John Brown Steals Frederick the Great’s Sword

John Brown. LOC LC-USZ62-89569

John Brown, Library of Congress Prints & Photographs Division, public domain.

Brown’s raiders kidnapped Washington in the middle of the night and delivered him by carriage, along with the sword and pistols, to the U.S. armory in Harpers Ferry, now under John Brown’s command. Brown kept Washington hostage in the armory’s fire engine house and wore Frederick’s sword during the following standoff. Robert E. Lee, appointed to command the U.S. troops from Fr. Monroe present in Harpers Ferry, successfully recaptured the armory.

Harpers Ferry

View over the historical Civil War town of Harpers Ferry, a National Park owned town, by the confluence of the Potomac and Shenandoah rivers, by Steve Heap, Shutterstock.com

Brown was injured and captured. Carrying Frederick’s sword might have helped save his life. When a U.S. Army lieutenant tried to strike Brown with a saber, something under Brown’s shirt deflected the blow. That something is thought to be the buckle for the belt carrying the sword. Brown, according to one source, surrendered Frederick’s sword and Lafayette’s pistols to a black man, Osborn Perry Anderson, a freeborn Pennsylvanian who had joined Brown on the raid. They were eventually returned to Washington.

Had Brown been killed immediately, he may not have become a national martyr. His stoicism in face of the death penalty is one of the things that changed him, in the eyes of the North, from an abolitionist who had gone too far to a national saint.

Why the sword? And why the pistols?

The Sword in Symbolism

Lewis Washington as a captive in Harpers Ferry.

Harper’s Ferry insurrection – Interior of the Engine-House, just before the gate is broken down by the storming party – Col. Washington and his associates as captives, held by Brown as hostages. Library of Congress Prints & Photographs Division, 1859; public domain.

John Brown planned the raid on Harpers Ferry not only on a tactical level, but also a symbolic one. Symbolism was already reflected in his selection of the date for his raid: July 4, 1859. Only because he couldn’t amass enough men and materials by Independence Day did Brown postpone the raid to October 16.

George Washington & Lafayette at Valley Forge

Washington & Lafayette at Valley Forge, public domain.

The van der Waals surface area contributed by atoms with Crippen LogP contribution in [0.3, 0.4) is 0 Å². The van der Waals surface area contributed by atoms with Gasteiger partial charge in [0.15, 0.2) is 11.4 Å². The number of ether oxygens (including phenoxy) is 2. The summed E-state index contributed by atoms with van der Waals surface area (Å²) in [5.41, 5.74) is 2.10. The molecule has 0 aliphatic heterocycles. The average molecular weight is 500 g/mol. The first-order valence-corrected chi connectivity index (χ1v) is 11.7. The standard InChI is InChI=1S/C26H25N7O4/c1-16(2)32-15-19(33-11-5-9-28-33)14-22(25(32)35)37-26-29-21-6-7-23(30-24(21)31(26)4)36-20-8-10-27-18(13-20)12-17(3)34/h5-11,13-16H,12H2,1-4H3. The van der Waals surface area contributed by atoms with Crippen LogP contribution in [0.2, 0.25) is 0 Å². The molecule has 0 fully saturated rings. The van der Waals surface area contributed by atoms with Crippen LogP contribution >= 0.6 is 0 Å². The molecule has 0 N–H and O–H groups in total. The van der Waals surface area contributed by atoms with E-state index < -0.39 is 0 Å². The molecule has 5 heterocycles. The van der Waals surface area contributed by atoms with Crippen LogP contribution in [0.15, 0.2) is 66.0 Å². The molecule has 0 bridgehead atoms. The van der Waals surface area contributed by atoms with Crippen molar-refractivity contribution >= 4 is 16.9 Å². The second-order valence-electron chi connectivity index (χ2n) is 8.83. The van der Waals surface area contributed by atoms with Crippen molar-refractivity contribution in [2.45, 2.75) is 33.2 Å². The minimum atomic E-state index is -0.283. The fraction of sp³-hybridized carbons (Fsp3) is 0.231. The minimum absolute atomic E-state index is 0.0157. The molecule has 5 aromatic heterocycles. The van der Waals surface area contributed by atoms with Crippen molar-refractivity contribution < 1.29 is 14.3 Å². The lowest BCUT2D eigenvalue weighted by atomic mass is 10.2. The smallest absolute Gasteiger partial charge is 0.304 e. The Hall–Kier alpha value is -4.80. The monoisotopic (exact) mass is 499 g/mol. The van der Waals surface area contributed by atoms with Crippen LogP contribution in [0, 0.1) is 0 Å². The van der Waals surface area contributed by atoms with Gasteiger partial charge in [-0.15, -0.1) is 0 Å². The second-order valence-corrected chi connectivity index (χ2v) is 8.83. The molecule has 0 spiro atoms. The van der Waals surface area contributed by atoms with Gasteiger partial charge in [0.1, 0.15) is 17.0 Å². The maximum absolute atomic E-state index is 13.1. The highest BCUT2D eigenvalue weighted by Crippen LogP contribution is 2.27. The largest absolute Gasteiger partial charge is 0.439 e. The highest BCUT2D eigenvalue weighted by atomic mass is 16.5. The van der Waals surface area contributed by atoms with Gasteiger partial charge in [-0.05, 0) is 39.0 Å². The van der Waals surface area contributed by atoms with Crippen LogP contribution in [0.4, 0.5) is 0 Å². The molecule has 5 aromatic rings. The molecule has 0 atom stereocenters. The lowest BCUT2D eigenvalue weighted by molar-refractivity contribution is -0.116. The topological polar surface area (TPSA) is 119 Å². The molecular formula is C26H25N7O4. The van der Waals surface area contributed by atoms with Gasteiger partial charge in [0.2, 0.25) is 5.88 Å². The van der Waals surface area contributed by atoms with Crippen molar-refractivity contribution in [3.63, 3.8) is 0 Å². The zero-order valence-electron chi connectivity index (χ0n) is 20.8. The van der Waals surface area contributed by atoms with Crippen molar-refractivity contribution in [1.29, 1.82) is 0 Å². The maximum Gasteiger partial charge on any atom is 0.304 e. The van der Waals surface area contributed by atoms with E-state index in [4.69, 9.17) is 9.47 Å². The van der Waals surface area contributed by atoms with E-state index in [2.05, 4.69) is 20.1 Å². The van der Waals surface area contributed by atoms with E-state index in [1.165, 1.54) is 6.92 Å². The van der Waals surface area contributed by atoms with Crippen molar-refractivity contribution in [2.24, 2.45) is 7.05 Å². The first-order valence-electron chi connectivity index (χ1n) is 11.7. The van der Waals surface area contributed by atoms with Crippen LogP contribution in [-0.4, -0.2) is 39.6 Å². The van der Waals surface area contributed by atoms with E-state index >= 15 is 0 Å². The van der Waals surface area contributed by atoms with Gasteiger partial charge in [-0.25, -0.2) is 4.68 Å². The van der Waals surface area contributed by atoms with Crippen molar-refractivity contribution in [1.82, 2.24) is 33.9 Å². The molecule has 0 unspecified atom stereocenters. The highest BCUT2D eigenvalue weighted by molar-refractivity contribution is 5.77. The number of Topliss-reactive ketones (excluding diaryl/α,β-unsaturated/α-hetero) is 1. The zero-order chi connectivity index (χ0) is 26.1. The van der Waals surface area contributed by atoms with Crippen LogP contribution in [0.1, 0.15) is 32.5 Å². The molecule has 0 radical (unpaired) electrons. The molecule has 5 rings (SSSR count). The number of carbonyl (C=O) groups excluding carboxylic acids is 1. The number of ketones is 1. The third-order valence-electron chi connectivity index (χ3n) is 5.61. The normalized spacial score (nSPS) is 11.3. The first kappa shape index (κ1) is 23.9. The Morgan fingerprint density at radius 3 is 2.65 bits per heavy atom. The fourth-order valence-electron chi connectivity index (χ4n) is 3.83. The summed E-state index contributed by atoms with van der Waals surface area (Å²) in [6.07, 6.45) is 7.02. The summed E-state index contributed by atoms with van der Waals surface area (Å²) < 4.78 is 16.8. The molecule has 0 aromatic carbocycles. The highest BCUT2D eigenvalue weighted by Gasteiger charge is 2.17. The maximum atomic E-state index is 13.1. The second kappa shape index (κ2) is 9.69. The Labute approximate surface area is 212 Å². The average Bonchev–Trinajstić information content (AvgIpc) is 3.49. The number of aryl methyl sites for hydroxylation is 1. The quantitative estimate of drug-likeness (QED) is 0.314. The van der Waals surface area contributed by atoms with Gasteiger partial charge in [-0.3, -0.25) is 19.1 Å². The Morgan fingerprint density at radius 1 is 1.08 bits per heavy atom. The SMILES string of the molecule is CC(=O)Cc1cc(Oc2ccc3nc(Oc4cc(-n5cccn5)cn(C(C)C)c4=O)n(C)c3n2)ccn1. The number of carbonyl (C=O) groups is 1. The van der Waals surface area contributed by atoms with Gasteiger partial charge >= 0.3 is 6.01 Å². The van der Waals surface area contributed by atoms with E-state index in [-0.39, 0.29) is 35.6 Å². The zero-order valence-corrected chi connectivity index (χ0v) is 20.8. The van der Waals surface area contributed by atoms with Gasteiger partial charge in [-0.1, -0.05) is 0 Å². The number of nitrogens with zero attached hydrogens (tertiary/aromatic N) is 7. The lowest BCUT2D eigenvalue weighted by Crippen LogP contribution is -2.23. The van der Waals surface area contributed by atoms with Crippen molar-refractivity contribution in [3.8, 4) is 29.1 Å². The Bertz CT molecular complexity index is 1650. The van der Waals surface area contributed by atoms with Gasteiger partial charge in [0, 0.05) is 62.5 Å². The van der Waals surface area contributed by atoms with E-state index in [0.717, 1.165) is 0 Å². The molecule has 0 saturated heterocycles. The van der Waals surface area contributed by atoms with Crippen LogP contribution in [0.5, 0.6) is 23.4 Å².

Historians today doubt whether Frederick really gave Washington a sword. It’s impossible to determine the origins of the sword because it was severely damaged in a fire in 1911. But the point is moot, because the people of the era believed it really was Frederick the Great’s sword and the role it played was symbolic. Brown had planned from the beginning to place those national heirlooms in the hands of a black man as a symbol of racial justice.

Literature on point:

Michael Korda: Clouds of Glory: The Life and Legend of Robert E. Lee (Harper, 2014)

Peggy A. Russo & Paul Finkelman, eds. Terrible Swift Sword: The Legacy of John Brown (Athens, Ohio: Ohio University Press 2005)

United States Department of the Interior; National Park Service. National Registers of Historic Places Inventory – Nomination Form for Beall-Air (Jefferson County, West Virginia) 1973.

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Robert E. Lee, Engineer and Hero of the Midwest

Robert E. Lee, ca. 1846.

Robert E. Lee, ca. 1846. Library of Congress.

The Mississippi as the key to commerce

Even if the Civil War never happened, and even if Robert E. Lee never became president of Washington and Lee University, we would still probably know him today. He changed American history not only as a general and university administrator, but as an engineer. His most celebrated engineering feat? He made the Mississippi River navigable.
Let’s put that feat into perspective.

Robert E. Lee did his engineering work here.

The Mississippi and St. Louis today. Morguefile photos.

If you were a Midwest farmer in the 1830s, you’d need to find people to buy your harvest. Who would that be? Certainly not the folks from the next farm over. Before the era of the railroad, canals and inland waterways were the main types of transportation for transferring produce to the places where people needed them the most: the cities. As farmers moved further west, the Mississippi played an increasingly significant role. As Michael Korda wrote, “The great river that Indians called the ‘Father of the Waters’ was then America’s most important path of trade and communication, linking the grain of the Northwest and the cotton of the upper Mississippi with the thriving port of New Orleans…. It is hard to exaggerate the importance of these problems in the age before decent roads or railways existed in what is now the Midwest – goods in bulk moved by river or did not move at all.”
St. Louis was the major harbor for the Midwest. But that suddenly changed in the 1830s. Changing currents began to deposit silt in the St. Louis harbor, choking it and blocking shipping.

Robert E. Lee tames the Mississippi

The army sent Lee to St. Louis in 1837 to solve the problems. Lee had been working with the Army Corps of Engineers since graduating second in his class at West Point in 1829.

Robert E. Lee constructed dykes here.

An 1853 map of St. Louis, showing Bloody Island. Public domain.

Lee’s genius was his ability to work with the river, not against it. Better than digging out a harbor is go to upstream and figure out how to lay new switches and alter the current. Lee figured out a way to let the water do the hard work. Directly upstream, he constructed two dykes off the points of the mile-long Bloody Island, blocking the current on the Illinois side and diverting it to St. Louis. By the end of the construction season, the channel to the harbor had already deepened by seven feet, allowing boats to enter again.
As Michael Korda notes, this engineering feat would have earned Robert E. Lee fame and the gratitude of the Midwest even if it weren’t for his military achievements. He opened the Mississippi to hundreds of steamboats and made the Midwest the granary of North America. That is a fitting tribute for today. January 19 is Robert E. Lee’s birthday.

What do you think the country’s greatest engineering feat was? I’ll vote for putting men on the moon.

Literature on point:

Douglas Southall Freeman, R. E. Lee (New York: Charles Scribner’s Sons  1934)

Michael Korda, Clouds of Glory: The Life of Robert E. Lee (Harper 2014)